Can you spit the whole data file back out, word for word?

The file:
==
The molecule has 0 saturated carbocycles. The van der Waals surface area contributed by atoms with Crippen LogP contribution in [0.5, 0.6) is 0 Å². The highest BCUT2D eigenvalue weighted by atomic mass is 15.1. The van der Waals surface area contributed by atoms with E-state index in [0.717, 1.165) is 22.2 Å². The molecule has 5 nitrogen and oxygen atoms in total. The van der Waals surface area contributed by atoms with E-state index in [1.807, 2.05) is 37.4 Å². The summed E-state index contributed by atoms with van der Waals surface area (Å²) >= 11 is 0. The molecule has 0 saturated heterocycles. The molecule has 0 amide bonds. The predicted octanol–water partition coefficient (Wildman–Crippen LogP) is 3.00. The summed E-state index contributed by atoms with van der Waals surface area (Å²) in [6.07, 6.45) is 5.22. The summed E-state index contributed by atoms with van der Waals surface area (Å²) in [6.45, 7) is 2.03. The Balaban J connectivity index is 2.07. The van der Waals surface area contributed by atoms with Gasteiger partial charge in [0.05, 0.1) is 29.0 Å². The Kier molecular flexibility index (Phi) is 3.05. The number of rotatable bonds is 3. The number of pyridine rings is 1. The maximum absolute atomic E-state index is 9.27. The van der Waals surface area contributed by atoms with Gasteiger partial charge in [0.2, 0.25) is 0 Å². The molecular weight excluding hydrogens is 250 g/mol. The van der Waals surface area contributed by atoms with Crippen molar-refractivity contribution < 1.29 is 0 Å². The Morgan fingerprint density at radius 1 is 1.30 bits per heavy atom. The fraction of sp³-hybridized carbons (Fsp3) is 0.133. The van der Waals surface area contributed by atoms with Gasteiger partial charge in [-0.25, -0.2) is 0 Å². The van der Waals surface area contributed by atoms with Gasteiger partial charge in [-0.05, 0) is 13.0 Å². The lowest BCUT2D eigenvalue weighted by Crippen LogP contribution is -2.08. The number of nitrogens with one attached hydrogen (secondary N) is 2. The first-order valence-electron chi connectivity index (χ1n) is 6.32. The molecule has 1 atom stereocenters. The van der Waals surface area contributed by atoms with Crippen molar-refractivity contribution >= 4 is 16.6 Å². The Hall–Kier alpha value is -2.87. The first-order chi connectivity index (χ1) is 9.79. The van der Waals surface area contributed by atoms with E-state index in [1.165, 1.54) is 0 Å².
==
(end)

The molecule has 0 saturated carbocycles. The van der Waals surface area contributed by atoms with Crippen LogP contribution in [0.5, 0.6) is 0 Å². The highest BCUT2D eigenvalue weighted by atomic mass is 15.1. The van der Waals surface area contributed by atoms with E-state index in [0.717, 1.165) is 22.2 Å². The molecule has 5 nitrogen and oxygen atoms in total. The van der Waals surface area contributed by atoms with E-state index in [1.807, 2.05) is 37.4 Å². The summed E-state index contributed by atoms with van der Waals surface area (Å²) >= 11 is 0. The molecule has 0 saturated heterocycles. The molecule has 0 amide bonds. The predicted octanol–water partition coefficient (Wildman–Crippen LogP) is 3.00. The summed E-state index contributed by atoms with van der Waals surface area (Å²) in [6.07, 6.45) is 5.22. The summed E-state index contributed by atoms with van der Waals surface area (Å²) in [6.45, 7) is 2.03. The Balaban J connectivity index is 2.07. The van der Waals surface area contributed by atoms with Gasteiger partial charge in [0.05, 0.1) is 29.0 Å². The Kier molecular flexibility index (Phi) is 3.05. The number of rotatable bonds is 3. The number of pyridine rings is 1. The maximum absolute atomic E-state index is 9.27. The van der Waals surface area contributed by atoms with Gasteiger partial charge in [0.2, 0.25) is 0 Å². The molecular weight excluding hydrogens is 250 g/mol. The van der Waals surface area contributed by atoms with Crippen molar-refractivity contribution < 1.29 is 0 Å². The Morgan fingerprint density at radius 1 is 1.30 bits per heavy atom. The fraction of sp³-hybridized carbons (Fsp3) is 0.133. The van der Waals surface area contributed by atoms with Gasteiger partial charge in [-0.25, -0.2) is 0 Å². The van der Waals surface area contributed by atoms with Gasteiger partial charge in [-0.05, 0) is 13.0 Å². The lowest BCUT2D eigenvalue weighted by Crippen LogP contribution is -2.08. The number of nitrogens with one attached hydrogen (secondary N) is 2. The first-order valence-electron chi connectivity index (χ1n) is 6.32. The molecule has 1 atom stereocenters. The van der Waals surface area contributed by atoms with Crippen molar-refractivity contribution >= 4 is 16.6 Å². The Hall–Kier alpha value is -2.87. The first-order chi connectivity index (χ1) is 9.79. The van der Waals surface area contributed by atoms with E-state index in [1.165, 1.54) is 0 Å².